If an investor were to look at just the starting and ending index values for equities, it would show a quiet quarter with equities posting a very modest gain for the 1st quarter. The S&P 500 finished up 0.77% on a price only return basis. Looking deeper, however, reveals that investors were taken on a very wild ride, driven by fears of both a global and domestic recession, which saw equity markets sell off substantially and enter correction territory. Some of the notable headlines from the quarter included:
“China Market Drop Leads to Worries of Further Turmoil”
“Dow, S&P Off to the Worst Starts Ever for Any Year”
“Oil Skids to 12-Year Low”
“Iran Sanctions End as Deal Takes Effect”
“Bank of Japan Introduces Negative Interest Rates”
“Nikkei Posts Largest Weekly Percentage Drop since Financial Crisis”
“British Pounds Sinks to Seven-Year Low on ‘Brexit’ Fears”
It’s no wonder investor emotions were on high alert during the 1st quarter. The markets experienced a sharp divide between fear and fundamentals. As economic data began to grab attention, brighter headlines began to emerge.
“US Budget Deficit Falls to Lowest Level since August 2008”
“US Economy Starting 2016 on Solid Footing”
“Net Worth of US Households Rose to Record $86.8 Trillion in Fourth Quarter”
“S&P 500 Turns Positive for the Year”
To start the year, the S&P 500 fell over 10% in the first 3 weeks of January. A late month rally failed to hold, with stocks dropping further, bottoming out on February 11th with an 11% decline year to date. This drop represented a 14% drop in the index from the May 2015 closing highs. February 11th has been called the “Jamie Dimon Bottom,” as Mr. Dimon, CEO of JP Morgan, purchased 500,000 shares of his company that day, in a show of confidence. A market rally ensued, advancing 14% to close out the 1st quarter in the green, at an index value of 2060.
International stocks, as represented by the MSCI EAFE index, fell -3.74% during the quarter. In similar fashion, the index fell over 12% to start the year, before rebounding over 11% to end the quarter. Emerging markets were a bright spot in the market, advancing 5.37%, aided by a weaker U.S. dollar.
Interest rates generally decreased across the US fixed income markets during the quarter. The yield on the closely watched 10-year Treasury note fell 49 bps to 1.78%. Bond prices on longer dated bonds are more sensitive to interest rate moves, and therefore long-term corporate bonds gained 6.83% compared to gains of 2.76% and 1.16% for intermediate and short-term corporate bonds respectively.
The Federal Reserve remained dovish at their March meeting. Forecasts for interest rate hikes for this year moved to two, from four. The dovish tone, coupled with concern over global growth, led to a rally in the overall fixed income markets. The Barclays US Aggregate Bond index advanced 3.03%. High Yield bonds rebounded nicely, finishing the quarter up 3.35%. Municipal bonds continued their winning streak, advancing 1.67% to start the year.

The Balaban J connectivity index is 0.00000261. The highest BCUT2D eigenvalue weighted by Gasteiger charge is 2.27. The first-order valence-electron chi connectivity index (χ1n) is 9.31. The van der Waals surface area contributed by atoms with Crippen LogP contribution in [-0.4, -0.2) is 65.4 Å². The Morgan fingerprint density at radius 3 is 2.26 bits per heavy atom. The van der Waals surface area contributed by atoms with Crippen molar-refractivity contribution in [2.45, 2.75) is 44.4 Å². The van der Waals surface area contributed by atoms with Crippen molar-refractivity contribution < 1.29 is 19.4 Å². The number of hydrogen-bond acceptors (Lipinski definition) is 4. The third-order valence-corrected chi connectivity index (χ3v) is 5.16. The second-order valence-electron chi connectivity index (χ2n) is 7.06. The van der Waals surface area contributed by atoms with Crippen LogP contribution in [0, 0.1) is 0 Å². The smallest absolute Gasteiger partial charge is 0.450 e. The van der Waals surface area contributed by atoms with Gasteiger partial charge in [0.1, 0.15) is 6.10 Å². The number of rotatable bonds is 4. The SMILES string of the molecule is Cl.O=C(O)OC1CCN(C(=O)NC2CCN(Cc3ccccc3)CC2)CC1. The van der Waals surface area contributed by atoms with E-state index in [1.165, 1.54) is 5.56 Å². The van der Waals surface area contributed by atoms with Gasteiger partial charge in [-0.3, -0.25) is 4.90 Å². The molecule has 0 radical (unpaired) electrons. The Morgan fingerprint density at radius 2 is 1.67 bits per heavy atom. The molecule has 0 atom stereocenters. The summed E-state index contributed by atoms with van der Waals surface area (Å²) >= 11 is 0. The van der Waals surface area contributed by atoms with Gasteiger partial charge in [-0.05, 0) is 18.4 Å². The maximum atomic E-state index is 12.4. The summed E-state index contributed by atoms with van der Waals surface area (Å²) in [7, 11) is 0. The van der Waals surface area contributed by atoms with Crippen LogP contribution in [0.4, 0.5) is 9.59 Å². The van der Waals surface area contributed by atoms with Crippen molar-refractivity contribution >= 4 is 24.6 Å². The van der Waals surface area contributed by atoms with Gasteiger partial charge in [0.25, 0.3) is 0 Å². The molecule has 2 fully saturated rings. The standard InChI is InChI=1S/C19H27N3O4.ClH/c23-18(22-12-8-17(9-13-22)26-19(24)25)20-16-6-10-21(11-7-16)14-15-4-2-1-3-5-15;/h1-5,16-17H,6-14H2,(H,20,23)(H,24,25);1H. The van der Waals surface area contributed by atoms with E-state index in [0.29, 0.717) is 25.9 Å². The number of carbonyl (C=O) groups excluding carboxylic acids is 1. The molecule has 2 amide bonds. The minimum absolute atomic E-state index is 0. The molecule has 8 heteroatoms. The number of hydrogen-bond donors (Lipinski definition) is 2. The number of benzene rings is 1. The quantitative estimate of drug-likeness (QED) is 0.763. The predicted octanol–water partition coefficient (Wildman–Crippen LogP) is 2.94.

Alternative & Commodity Update
Real Estate Investment Trusts (REITS) outperformed the broad market indices. Global REITS posted very strong performance for the quarter, increasing an impressive 8.60%. US REITS also fared well, posting solid gains of 5.12%.
On the commodity front, precious metals led the way with gold gaining 16.40%, and silver following right behind with a gain of 11.87%.
WTI Crude Oil has had a volatile 1st quarter of trading. Crude oil closed at 37.13 to end 2015. WTI Crude closed at a price of 36.94 to end the first quarter, but like equities, oil fell sharply to start the year. The spot price fell to a low of 26.19 on February 11th, and hit a high of 41.45 on March 22nd.
As can be seen from this chart, the movement of the equity markets is still very highly correlated to the movement of the price of crude oil. Continued volatility in the energy markets is sure to carry over into the equity markets throughout the rest of the year.
(The following is an excerpt from Liz Ann Sonders, Chief Investment Strategist; Brad Soresnon, Managing Director of Market and Sector Analysis; and Jeffrey Kleintop, Chief Global Investment Strategist – Charles Scwhab & Co.)
We believe 2016 is shaping up to be much like the first quarter, volatile at times but generally trending higher. As long as the oil/stocks correlation remains elevated, continued improvement in the stock market may hinge on the path of oil prices. With oil inventories at historic highs and the ability of oil rigs that have been shuttered to restart in relatively short order, it’s tough to paint a picture of oil moving substantially higher from here over the course of the year. However, as we’ve noted before, gross domestic product (GDP) growth has typically been boosted by a fall in oil prices with about a year lag, which could bode well for potential upside surprises in 2016. However, companies remain cautious and apparently reluctant to spend on capital improvements to any great degree. Their preference appears to be adding to the labor force as 215,000 jobs were added during the month of March. The calculation appears to be that given the uncertainty of economic developments, companies believe it is easier to lay off employees if necessary, rather than trying to get rid of equipment at fire sale prices. All of this plays into the upcoming earnings season, which is projected to be relatively weak, with another negative growth rate expected. This sets up the potential for upside surprises, but with stocks at what we consider about fair value, stronger earnings are likely needed before stocks can move demonstrably higher.
CRA FINANCIAL LLC